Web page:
If you’re like most people, you toss corn silk straight into the compost bin or trash. These silky threads that cover ears of corn can be a nuisance to remove — from the cob, your hands and your teeth.
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But Native Americans and people in China, Turkey and other countries think differently about corn silk. For centuries, they’ve been using corn silk as an herbal remedy for medicinal purposes. Today, corn silk — and products like corn silk tea and supplements — are growing in popularity. Registered dietitian Susan Campbell, RD, LD, explains why you might want to keep (and not trash) corn silk the next time you’re husking corn.
Corn silk (Stigma maydis) is the layer of glossy, thread-like strands found between the corn husk and ear. An ear of corn may have 300 to 600 corn silks. They’re a key part of the vegetable’s reproductive system and essential to crop pollination. The fibers trap the pollen that fertilizes the cob and helps kernels grow. Along with the husk, corn silk also protects kernels, helping the ear of corn retain its moisture and sweetness.
Studies show that corn silk contains:
Despite centuries of herbal remedy use, there are limited studies on the health benefits of corn silk. Much of the existing research took place on animals and not humans. Still, certain studies suggest that consuming corn silk and related products may be good for your health.
Four benefits of corn silk for your health include:
Corn silk extract can act as a powerful diuretic, making you pee more. “Increased urine flow can prevent the buildup of bacteria that leads to urinary tract infections (UTIs) and bladder infections,” says Campbell. And if you do get a UTI or bladder infection, corn silk extract soothes inflammation to ease pain.
Increased urination can also help strengthen your bladder. Healthcare providers sometimes recommend corn silk extract or teas for children experiencing bedwetting and adults with urinary incontinence. Corn silk may also prevent kidney stones and protect against kidney damage caused by certain medications or cancer treatments.
The diuretic properties of corn silk may also lower blood pressure. But Campbell cautions that people who already take diuretics or blood pressure medicine may be at risk for losing too much potassium. This could lead to low blood potassium levels or hypokalemia. “Low potassium is concerning because it can affect the way your heart beats,” says Campbell. “It’s always important to check with your healthcare provider before taking a supplement.”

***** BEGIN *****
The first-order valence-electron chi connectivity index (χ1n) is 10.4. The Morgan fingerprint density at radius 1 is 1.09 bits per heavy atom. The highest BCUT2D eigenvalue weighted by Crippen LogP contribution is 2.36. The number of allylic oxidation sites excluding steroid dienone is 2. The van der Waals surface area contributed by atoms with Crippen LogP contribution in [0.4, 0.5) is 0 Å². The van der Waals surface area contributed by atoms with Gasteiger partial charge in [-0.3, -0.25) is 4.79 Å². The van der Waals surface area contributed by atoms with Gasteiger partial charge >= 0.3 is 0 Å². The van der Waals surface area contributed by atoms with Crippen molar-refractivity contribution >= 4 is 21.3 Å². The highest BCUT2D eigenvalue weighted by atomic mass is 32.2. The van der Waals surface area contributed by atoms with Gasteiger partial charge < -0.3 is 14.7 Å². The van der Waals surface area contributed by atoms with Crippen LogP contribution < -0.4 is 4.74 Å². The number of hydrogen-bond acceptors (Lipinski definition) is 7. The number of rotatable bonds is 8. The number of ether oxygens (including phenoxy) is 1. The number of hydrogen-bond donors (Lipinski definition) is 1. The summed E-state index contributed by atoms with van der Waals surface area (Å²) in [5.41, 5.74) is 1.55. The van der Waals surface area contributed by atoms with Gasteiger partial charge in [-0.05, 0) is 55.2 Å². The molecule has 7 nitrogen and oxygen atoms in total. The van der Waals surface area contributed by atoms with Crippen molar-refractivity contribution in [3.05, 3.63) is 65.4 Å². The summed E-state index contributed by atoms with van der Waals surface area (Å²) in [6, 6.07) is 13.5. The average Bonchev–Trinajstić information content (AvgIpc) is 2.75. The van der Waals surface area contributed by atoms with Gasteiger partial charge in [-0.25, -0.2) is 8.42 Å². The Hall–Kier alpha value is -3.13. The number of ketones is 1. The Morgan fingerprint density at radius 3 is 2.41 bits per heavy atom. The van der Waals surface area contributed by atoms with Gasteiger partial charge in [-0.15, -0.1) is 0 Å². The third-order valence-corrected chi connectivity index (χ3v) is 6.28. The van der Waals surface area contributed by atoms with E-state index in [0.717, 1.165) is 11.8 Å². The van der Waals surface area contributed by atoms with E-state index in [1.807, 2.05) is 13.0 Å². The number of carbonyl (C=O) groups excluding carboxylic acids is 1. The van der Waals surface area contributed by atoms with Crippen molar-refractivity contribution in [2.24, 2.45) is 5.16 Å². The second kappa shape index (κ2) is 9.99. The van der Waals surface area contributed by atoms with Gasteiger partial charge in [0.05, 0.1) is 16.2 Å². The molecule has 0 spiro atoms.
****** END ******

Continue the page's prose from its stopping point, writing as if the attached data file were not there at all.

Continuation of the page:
The plant pigment or flavonoid that gives corn silks their light green, yellow, brown or red colors is also an antioxidant. In fact, corn silk has as much antioxidant value as vitamin C. “Antioxidants protect against inflammation and the effects of aging, as well as diseases like cancer and diabetes,” notes Campbell.
Corn silk extracts are part of Native American and traditional Chinese medicine for diabetes management. The extract may lower blood sugar levels and help prevent complications like diabetes-related neuropathy (nerve damage), according to one study. Other studies indicate that corn silk extracts may slow your body’s absorption of starchy foods, preventing spikes in blood sugar.
But if you’re already taking medications to lower your blood sugar, Campbell advises checking with your provider before beginning to take a supplement. “Blood sugar that is too low can be dangerous, too.”
The flavonoids in corn silk may improve your cholesterol numbers by lowering triglycerides and low-density lipoproteins (LDL). “These unhealthy forms of cholesterol cause plaque deposits to form inside your arteries, increasing your risk of heart attacks and strokes,” Campbell explains.
Yes! Corn silk has a mild taste and a sweetness you would expect from corn. You can save the silks after husking and use them fresh as a topping on salads, potatoes, soups, tacos and more. You can also dry and store corn silk for up to one year.
To dry corn silk:
To make corn silk tea:
Healthcare providers don’t know much yet about the risks of consuming corn silk or products like teas and supplements. Check with your healthcare provider before taking a corn silk supplement, as there currently isn’t a recommended dosage. Dosage amounts typically vary depending on a person’s sex, age, weight, medications and health issues.
For now, Campbell advises against adding corn silk to your diet if you’re pregnant, breastfeeding or taking medications such as:
But for many people, corn silk can add a healthy, fresh twist to your favorite dishes. So, don’t throw away those corn silks. Save them for your next tea, salad or smoothie!